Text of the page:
Women’s rights issues is another area that needs to be taken into serious perspective in Ghana and throughout the African continent. With the implementation of institutions that encourage the participation of women in strategic areas of leadership and governance for instance, a more balanced approach to governance and development will be achieved because the concerns of both men and women will be taken into context. Even though Ghana has had and continues to have revolutionary women leaders like the late Honorable Hawa Yakubu (a former Member of the Ghana’s Parliament and the Minister of Tourism from 2001 to 2002), the percentage of women’s participation in issues directly related to Ghana’s governance and development is discouraging. To make matters worse women leaders who are able to make it into the proverbial ‘men’s world’ are restricted in the impact they can have since they are usually appointed to positions that have to do with just women and youth issues and that don’t have far-reaching influences on strategic areas of development. Her Excellency Ellen Johnson-Sirleaf’s ascension to Presidency in Liberia is not only a confirmation of the need for dedicated African women leaders, but is an indication of the potential African women have for advancing development in their respective countries.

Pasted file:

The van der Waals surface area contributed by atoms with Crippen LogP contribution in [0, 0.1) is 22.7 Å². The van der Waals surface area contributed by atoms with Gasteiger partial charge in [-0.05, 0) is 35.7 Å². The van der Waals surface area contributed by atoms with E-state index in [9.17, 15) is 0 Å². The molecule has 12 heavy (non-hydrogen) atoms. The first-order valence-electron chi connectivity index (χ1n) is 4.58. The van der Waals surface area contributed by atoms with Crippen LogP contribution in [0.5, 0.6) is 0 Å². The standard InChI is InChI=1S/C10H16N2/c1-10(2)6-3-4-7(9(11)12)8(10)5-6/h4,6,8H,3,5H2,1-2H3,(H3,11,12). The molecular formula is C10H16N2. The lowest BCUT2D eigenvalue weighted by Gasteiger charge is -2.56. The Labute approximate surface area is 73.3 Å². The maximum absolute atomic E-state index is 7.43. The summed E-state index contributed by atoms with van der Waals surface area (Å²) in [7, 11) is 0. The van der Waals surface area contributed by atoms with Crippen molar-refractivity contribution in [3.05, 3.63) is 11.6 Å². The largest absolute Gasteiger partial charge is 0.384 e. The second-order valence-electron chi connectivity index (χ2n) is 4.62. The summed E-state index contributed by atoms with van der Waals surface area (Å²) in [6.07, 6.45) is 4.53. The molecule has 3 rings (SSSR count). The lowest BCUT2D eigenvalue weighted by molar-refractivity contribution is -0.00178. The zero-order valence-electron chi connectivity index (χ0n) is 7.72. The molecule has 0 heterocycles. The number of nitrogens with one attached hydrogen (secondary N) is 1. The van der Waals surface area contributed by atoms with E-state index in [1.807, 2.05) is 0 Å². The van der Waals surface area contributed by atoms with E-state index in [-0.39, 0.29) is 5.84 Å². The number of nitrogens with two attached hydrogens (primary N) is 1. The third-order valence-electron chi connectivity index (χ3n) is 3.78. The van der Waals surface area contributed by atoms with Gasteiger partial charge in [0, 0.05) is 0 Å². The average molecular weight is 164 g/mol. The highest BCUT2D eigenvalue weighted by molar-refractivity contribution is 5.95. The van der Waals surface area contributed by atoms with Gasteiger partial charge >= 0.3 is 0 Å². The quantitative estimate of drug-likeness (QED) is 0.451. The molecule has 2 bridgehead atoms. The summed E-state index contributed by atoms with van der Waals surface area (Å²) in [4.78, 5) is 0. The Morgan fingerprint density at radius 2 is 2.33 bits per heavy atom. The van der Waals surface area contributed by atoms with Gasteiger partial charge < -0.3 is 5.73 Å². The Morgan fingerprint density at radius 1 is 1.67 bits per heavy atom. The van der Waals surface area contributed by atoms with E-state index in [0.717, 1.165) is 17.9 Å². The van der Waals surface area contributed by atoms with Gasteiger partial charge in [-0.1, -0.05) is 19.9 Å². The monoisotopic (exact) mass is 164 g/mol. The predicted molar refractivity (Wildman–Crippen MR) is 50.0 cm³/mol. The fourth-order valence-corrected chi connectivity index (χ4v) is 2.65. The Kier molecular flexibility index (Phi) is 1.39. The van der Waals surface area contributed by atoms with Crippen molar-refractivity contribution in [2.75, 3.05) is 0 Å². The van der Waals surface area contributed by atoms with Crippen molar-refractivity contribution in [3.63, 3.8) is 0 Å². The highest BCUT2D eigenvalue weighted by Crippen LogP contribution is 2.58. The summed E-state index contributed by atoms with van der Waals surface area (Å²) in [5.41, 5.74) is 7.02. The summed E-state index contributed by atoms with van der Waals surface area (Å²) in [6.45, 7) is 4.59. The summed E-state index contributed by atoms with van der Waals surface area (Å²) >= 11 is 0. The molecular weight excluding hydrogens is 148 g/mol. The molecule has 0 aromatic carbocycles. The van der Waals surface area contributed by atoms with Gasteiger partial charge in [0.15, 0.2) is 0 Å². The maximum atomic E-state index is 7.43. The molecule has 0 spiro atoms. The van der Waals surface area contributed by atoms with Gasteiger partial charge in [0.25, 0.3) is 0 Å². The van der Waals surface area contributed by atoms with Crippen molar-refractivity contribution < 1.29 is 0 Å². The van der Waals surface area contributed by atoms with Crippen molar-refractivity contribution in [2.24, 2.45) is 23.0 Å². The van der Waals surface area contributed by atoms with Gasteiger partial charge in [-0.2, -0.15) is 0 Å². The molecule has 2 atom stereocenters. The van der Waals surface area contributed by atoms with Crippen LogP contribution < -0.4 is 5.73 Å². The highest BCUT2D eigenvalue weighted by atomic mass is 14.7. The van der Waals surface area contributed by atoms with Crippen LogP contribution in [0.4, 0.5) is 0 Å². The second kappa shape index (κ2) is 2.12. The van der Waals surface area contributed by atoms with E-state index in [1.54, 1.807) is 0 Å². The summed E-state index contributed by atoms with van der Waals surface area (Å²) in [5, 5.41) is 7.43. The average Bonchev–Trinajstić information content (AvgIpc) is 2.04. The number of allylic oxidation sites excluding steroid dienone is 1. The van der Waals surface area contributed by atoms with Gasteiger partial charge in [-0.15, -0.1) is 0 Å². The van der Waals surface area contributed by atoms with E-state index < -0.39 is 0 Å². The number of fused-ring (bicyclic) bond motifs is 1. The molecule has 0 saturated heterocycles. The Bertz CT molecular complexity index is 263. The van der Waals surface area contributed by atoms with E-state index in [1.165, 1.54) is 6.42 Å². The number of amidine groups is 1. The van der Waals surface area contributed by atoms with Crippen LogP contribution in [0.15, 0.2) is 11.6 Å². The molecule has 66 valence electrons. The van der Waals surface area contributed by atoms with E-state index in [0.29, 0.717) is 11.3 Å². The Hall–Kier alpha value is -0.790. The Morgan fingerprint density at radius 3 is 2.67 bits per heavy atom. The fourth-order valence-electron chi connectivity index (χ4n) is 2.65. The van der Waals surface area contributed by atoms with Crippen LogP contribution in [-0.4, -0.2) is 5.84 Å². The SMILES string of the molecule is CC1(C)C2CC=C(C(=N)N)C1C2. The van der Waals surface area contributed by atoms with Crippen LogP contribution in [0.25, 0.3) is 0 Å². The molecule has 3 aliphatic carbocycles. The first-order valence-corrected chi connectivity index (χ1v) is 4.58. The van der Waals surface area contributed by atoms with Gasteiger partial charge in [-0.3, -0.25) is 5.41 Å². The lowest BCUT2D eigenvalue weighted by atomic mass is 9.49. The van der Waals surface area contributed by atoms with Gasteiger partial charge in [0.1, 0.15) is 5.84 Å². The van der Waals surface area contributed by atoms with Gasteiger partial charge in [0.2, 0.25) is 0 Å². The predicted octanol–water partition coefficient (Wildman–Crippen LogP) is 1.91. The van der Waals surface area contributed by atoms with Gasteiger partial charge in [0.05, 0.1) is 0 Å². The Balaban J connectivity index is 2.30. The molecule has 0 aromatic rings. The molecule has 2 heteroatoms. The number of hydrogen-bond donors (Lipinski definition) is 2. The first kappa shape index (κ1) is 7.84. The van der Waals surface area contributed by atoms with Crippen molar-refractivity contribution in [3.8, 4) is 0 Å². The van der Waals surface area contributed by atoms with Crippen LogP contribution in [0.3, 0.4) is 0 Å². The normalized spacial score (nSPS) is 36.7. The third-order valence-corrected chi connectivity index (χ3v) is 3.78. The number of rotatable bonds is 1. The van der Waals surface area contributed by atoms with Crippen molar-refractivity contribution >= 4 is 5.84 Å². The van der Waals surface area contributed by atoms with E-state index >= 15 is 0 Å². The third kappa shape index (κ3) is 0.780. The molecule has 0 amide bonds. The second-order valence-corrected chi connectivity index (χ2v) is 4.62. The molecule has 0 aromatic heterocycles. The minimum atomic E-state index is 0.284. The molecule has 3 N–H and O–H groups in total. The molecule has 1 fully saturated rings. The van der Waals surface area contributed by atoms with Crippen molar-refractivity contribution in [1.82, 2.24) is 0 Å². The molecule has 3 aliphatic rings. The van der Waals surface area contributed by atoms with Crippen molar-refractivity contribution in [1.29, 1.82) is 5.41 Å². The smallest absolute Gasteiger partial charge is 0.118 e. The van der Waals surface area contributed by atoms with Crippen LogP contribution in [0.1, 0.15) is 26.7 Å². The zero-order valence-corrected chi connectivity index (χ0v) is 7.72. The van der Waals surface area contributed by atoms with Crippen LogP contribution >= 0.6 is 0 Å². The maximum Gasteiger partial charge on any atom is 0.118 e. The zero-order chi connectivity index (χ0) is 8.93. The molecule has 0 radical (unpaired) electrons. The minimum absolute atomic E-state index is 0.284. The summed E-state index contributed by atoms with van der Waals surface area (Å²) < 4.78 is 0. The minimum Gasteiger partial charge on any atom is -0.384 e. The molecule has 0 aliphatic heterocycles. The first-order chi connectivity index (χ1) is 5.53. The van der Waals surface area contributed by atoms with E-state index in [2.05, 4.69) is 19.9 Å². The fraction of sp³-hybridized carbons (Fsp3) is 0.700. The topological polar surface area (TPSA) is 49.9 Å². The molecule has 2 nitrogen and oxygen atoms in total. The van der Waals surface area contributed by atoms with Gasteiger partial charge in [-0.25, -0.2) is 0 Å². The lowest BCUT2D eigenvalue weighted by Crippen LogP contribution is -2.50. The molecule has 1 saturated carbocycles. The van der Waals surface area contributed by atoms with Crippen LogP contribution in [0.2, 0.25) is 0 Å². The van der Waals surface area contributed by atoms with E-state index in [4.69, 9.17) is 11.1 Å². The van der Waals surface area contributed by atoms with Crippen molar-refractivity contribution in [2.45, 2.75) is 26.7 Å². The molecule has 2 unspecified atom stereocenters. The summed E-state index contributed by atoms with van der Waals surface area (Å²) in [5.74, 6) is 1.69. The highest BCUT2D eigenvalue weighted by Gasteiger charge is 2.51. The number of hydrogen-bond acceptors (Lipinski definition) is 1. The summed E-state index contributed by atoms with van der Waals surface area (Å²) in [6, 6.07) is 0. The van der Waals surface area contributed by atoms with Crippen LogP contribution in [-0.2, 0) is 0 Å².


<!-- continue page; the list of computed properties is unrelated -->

Poverty is most likely the worst problem in Africa as it succeeds in crippling not only the physical abilities of a person, but also the mental and spiritual facets of a person’s life. The destructive abilities of poverty makes it imperative that African nations commit to coming up with sustainable solutions for the issue of poverty and its attendant factors. In order to ensure economic rights in African communities, it is necessary that economic and financial management be taken seriously.
Each African nation has government financial institutions that are charged with maintaining equilibrium and developing the economy. Unfortunately many of the economic policies that are implemented are not geared towards the specific economic situation(s) of the African country. More often than not, they are recommendations or proposals set forth by international organizations like the International Monetary Fund (IMF) and the World Bank. Global partnerships are important to a country’s development, but when these same partnerships critically impair the development of an African country it is time to take a step back and carefully assess the long-term goals of that particular African country. African nations must take it upon themselves to analyze their economic situations and to develop and implement economic policies that work for and not against them.